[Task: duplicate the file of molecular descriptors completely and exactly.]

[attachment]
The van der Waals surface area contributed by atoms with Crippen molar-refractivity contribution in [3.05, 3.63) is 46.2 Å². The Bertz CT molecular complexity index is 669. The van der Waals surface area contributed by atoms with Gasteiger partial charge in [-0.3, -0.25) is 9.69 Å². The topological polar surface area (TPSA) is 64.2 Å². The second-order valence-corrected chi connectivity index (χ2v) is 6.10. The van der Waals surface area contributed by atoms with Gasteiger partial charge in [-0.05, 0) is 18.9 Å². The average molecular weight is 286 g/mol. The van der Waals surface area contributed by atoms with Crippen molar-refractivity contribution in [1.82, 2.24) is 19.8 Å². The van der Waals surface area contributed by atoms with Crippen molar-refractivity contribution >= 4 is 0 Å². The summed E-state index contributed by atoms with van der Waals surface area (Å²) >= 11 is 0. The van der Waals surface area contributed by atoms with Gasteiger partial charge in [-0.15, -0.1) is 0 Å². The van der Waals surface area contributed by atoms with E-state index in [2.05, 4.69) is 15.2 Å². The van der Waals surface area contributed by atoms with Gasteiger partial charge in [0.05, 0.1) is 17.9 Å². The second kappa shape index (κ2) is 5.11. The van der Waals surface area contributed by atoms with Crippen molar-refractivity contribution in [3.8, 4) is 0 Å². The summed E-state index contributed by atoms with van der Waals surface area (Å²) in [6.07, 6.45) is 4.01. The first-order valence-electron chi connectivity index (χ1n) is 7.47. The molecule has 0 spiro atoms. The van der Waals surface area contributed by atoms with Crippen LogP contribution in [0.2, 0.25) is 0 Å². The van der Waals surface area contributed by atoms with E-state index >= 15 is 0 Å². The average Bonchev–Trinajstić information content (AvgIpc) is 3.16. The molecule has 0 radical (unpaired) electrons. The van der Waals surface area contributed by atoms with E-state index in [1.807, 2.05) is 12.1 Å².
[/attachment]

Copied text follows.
The van der Waals surface area contributed by atoms with Crippen molar-refractivity contribution in [3.05, 3.63) is 46.2 Å². The Bertz CT molecular complexity index is 669. The van der Waals surface area contributed by atoms with Gasteiger partial charge in [-0.3, -0.25) is 9.69 Å². The topological polar surface area (TPSA) is 64.2 Å². The second-order valence-corrected chi connectivity index (χ2v) is 6.10. The van der Waals surface area contributed by atoms with Gasteiger partial charge in [-0.05, 0) is 18.9 Å². The average molecular weight is 286 g/mol. The van der Waals surface area contributed by atoms with Crippen molar-refractivity contribution in [1.82, 2.24) is 19.8 Å². The van der Waals surface area contributed by atoms with Crippen molar-refractivity contribution >= 4 is 0 Å². The summed E-state index contributed by atoms with van der Waals surface area (Å²) >= 11 is 0. The van der Waals surface area contributed by atoms with Gasteiger partial charge in [-0.15, -0.1) is 0 Å². The van der Waals surface area contributed by atoms with E-state index in [2.05, 4.69) is 15.2 Å². The van der Waals surface area contributed by atoms with Gasteiger partial charge in [0.05, 0.1) is 17.9 Å². The second kappa shape index (κ2) is 5.11. The van der Waals surface area contributed by atoms with Crippen molar-refractivity contribution in [3.8, 4) is 0 Å². The summed E-state index contributed by atoms with van der Waals surface area (Å²) in [6.07, 6.45) is 4.01. The first-order valence-electron chi connectivity index (χ1n) is 7.47. The molecule has 0 spiro atoms. The van der Waals surface area contributed by atoms with Crippen LogP contribution in [0.2, 0.25) is 0 Å². The van der Waals surface area contributed by atoms with E-state index >= 15 is 0 Å². The average Bonchev–Trinajstić information content (AvgIpc) is 3.16. The molecule has 0 radical (unpaired) electrons. The van der Waals surface area contributed by atoms with E-state index in [1.807, 2.05) is 12.1 Å².